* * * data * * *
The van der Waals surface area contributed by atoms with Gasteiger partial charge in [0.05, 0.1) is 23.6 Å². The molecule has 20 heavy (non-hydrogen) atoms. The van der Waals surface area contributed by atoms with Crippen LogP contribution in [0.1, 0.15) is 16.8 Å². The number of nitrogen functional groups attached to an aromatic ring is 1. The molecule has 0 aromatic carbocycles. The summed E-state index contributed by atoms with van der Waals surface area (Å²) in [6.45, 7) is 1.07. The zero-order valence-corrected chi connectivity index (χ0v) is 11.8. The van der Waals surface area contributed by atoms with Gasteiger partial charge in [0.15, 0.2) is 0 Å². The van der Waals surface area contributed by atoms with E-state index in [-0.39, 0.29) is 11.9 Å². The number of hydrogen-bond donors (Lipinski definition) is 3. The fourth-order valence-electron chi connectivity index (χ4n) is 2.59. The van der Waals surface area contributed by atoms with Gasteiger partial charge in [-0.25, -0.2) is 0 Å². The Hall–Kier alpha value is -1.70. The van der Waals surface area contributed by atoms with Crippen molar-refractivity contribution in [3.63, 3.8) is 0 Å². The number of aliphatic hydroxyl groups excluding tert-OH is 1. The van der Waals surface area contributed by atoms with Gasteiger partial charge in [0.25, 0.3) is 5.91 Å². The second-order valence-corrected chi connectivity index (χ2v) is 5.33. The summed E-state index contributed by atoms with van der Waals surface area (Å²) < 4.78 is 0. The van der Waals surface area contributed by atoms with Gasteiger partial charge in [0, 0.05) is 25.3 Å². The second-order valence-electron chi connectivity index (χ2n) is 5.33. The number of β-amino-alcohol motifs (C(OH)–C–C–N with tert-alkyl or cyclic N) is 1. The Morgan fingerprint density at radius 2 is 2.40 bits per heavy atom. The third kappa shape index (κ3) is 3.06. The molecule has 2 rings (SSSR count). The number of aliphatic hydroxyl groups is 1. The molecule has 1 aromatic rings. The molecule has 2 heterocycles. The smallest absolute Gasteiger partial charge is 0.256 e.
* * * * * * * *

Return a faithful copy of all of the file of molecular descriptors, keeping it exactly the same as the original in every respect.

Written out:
The van der Waals surface area contributed by atoms with Gasteiger partial charge in [0.05, 0.1) is 23.6 Å². The molecule has 20 heavy (non-hydrogen) atoms. The van der Waals surface area contributed by atoms with Crippen LogP contribution in [0.1, 0.15) is 16.8 Å². The number of nitrogen functional groups attached to an aromatic ring is 1. The molecule has 0 aromatic carbocycles. The summed E-state index contributed by atoms with van der Waals surface area (Å²) in [6.45, 7) is 1.07. The zero-order valence-corrected chi connectivity index (χ0v) is 11.8. The van der Waals surface area contributed by atoms with Gasteiger partial charge in [0.15, 0.2) is 0 Å². The van der Waals surface area contributed by atoms with E-state index in [-0.39, 0.29) is 11.9 Å². The number of hydrogen-bond donors (Lipinski definition) is 3. The fourth-order valence-electron chi connectivity index (χ4n) is 2.59. The van der Waals surface area contributed by atoms with Gasteiger partial charge in [-0.25, -0.2) is 0 Å². The Hall–Kier alpha value is -1.70. The van der Waals surface area contributed by atoms with Crippen molar-refractivity contribution in [3.63, 3.8) is 0 Å². The number of aliphatic hydroxyl groups excluding tert-OH is 1. The van der Waals surface area contributed by atoms with Gasteiger partial charge in [0.25, 0.3) is 5.91 Å². The second-order valence-corrected chi connectivity index (χ2v) is 5.33. The summed E-state index contributed by atoms with van der Waals surface area (Å²) < 4.78 is 0. The van der Waals surface area contributed by atoms with Gasteiger partial charge in [0, 0.05) is 25.3 Å². The second-order valence-electron chi connectivity index (χ2n) is 5.33. The number of β-amino-alcohol motifs (C(OH)–C–C–N with tert-alkyl or cyclic N) is 1. The Morgan fingerprint density at radius 2 is 2.40 bits per heavy atom. The third kappa shape index (κ3) is 3.06. The molecule has 2 rings (SSSR count). The number of aliphatic hydroxyl groups is 1. The molecule has 1 aromatic rings. The molecule has 2 heterocycles. The smallest absolute Gasteiger partial charge is 0.256 e.